Who: This post is for people who look at their portfolio return and have no idea whether or not their return is good, bad or average. If you’re looking for a framework through which to evaluate your portfolio returns, this post is for you.
What: This post will discuss how to benchmark your portfolio’s return. You will find out how to decide whether or not your portfolio is performing as well as it should.

I got the idea for this post from a question asked by a reader of Consumerism Commentary. I posted a comment in response, and decided that it may be helpful to the readers of A Financial Revolution. As such, I have reposted the comment here with some significant additions and elaborations.

So, what is a good rate of return? This is a pretty important question. Unfortunately, it does not have a simple answer. The most important piece of information that one needs to take out of this discussion is that the return of a portfolio by itself is almost meaningless without context. So, what context do we need? The answer is risk.

The first thing one needs to take a look at the risk of his/her portfolio. There are many ways to do this. I find that the simplest is calculating the standard deviation of daily returns. If this is not available (or you are not sure how to do this), try a weighted average of the standard deviation of the individual components (Many places have this information available). This might become cumbersome, but it is somewhat important to assess the risk of your portfolio in SOME way.

Note: Stay tuned for an upcoming post that will actually discuss how you, the individual investor can quickly and (relatively) easily calculate the standard deviation (and other various metrics) of different investments. I will provide a step-by-step guide.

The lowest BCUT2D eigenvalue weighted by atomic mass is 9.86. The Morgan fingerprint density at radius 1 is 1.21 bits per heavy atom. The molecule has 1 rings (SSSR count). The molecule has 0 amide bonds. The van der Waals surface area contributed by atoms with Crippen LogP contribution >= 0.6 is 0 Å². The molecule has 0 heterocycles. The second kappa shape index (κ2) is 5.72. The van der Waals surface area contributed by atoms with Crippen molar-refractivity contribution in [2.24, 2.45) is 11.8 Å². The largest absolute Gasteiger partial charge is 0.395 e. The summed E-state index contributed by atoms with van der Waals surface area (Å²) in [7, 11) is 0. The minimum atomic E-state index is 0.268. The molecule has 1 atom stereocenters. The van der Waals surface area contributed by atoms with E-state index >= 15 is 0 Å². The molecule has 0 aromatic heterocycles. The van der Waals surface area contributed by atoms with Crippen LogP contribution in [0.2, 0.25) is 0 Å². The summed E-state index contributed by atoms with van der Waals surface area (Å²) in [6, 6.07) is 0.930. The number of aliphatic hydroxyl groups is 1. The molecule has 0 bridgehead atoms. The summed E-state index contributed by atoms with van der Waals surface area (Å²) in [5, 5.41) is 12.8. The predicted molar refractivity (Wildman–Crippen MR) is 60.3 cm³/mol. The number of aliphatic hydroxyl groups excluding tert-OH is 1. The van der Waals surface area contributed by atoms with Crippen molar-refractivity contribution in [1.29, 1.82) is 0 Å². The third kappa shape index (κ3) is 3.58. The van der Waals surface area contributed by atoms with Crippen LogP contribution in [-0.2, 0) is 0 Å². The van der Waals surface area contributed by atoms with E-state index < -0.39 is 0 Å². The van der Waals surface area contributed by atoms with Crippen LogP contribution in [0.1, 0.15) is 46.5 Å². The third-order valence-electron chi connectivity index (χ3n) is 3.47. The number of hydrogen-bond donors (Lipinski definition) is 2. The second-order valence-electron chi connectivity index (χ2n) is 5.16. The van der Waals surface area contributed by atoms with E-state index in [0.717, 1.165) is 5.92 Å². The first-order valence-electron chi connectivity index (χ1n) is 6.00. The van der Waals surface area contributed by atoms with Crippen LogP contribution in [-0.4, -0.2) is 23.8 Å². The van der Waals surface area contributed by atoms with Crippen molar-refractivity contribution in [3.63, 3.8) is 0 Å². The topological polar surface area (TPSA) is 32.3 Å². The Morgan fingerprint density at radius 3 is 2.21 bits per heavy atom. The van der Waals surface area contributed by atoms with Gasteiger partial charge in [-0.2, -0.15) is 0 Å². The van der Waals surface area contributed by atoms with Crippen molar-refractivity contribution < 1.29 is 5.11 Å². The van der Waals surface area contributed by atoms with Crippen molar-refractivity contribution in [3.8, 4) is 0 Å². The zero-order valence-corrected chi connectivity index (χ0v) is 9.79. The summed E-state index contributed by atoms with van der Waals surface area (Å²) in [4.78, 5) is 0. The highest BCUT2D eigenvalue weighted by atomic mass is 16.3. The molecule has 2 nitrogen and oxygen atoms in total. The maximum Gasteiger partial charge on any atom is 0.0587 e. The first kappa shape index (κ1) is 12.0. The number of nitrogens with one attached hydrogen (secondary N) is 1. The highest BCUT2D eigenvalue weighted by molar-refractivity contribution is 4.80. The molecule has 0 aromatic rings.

Once you have evaluated the risk of your portfolio, you can find other indices (S&P, Wilshire 5000, Lehman Bond Fund) that have a comparable risk to your portfolio. Remember that for many investors, low volatility bonds returning 5% are much better than high volatility stocks returning 7% (Sharpe Ratio). As such, it is imperative that you compare the returns of your portfolio to other portfolios that have taken on a similar amount of risk. If you find that your portfolio risk was very close to the risk of the S&P 500 index, then you can use the S&P 500 as a benchmark. If your portfolio was very conservative and had a standard deviation of maybe 3 or 4%, as opposed to 9%+, then maybe you could compare your returns to that of a bond index instead.

Ultimately, the pure return you get from your portfolio may sound good or bad based on the “averages” you see quoted around the personal finance spheres and the standard “8% assumed growth” you see everyone talking about, but it doesn’t really mean much without an assessment of risk, along with the return.

To summarize… Assess the risk of your portfolio. Compare the returns of your portfolio to indices with similar risk. If your portfolio outperforms others with similar risk, then you’re in great shape. If they don’t, maybe you’d be better off with an index fund.

Popularity: 11%